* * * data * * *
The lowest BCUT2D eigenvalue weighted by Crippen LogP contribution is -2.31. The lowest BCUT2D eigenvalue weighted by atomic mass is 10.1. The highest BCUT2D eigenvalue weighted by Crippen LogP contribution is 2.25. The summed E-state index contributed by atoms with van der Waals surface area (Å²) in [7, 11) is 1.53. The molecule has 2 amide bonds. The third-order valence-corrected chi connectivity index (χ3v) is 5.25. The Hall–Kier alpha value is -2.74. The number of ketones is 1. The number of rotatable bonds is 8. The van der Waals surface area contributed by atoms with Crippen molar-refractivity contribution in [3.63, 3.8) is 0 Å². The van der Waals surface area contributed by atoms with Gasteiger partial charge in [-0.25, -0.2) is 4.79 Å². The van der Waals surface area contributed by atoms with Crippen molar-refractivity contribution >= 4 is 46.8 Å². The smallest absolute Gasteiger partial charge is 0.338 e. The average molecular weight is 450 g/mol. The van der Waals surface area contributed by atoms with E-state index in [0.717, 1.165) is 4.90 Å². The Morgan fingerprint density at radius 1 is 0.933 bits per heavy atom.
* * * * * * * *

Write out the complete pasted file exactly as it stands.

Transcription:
The lowest BCUT2D eigenvalue weighted by Crippen LogP contribution is -2.31. The lowest BCUT2D eigenvalue weighted by atomic mass is 10.1. The highest BCUT2D eigenvalue weighted by Crippen LogP contribution is 2.25. The summed E-state index contributed by atoms with van der Waals surface area (Å²) in [7, 11) is 1.53. The molecule has 2 amide bonds. The third-order valence-corrected chi connectivity index (χ3v) is 5.25. The Hall–Kier alpha value is -2.74. The number of ketones is 1. The number of rotatable bonds is 8. The van der Waals surface area contributed by atoms with Crippen molar-refractivity contribution in [3.63, 3.8) is 0 Å². The van der Waals surface area contributed by atoms with Gasteiger partial charge in [-0.25, -0.2) is 4.79 Å². The van der Waals surface area contributed by atoms with Crippen molar-refractivity contribution >= 4 is 46.8 Å². The smallest absolute Gasteiger partial charge is 0.338 e. The average molecular weight is 450 g/mol. The van der Waals surface area contributed by atoms with E-state index in [0.717, 1.165) is 4.90 Å². The Morgan fingerprint density at radius 1 is 0.933 bits per heavy atom.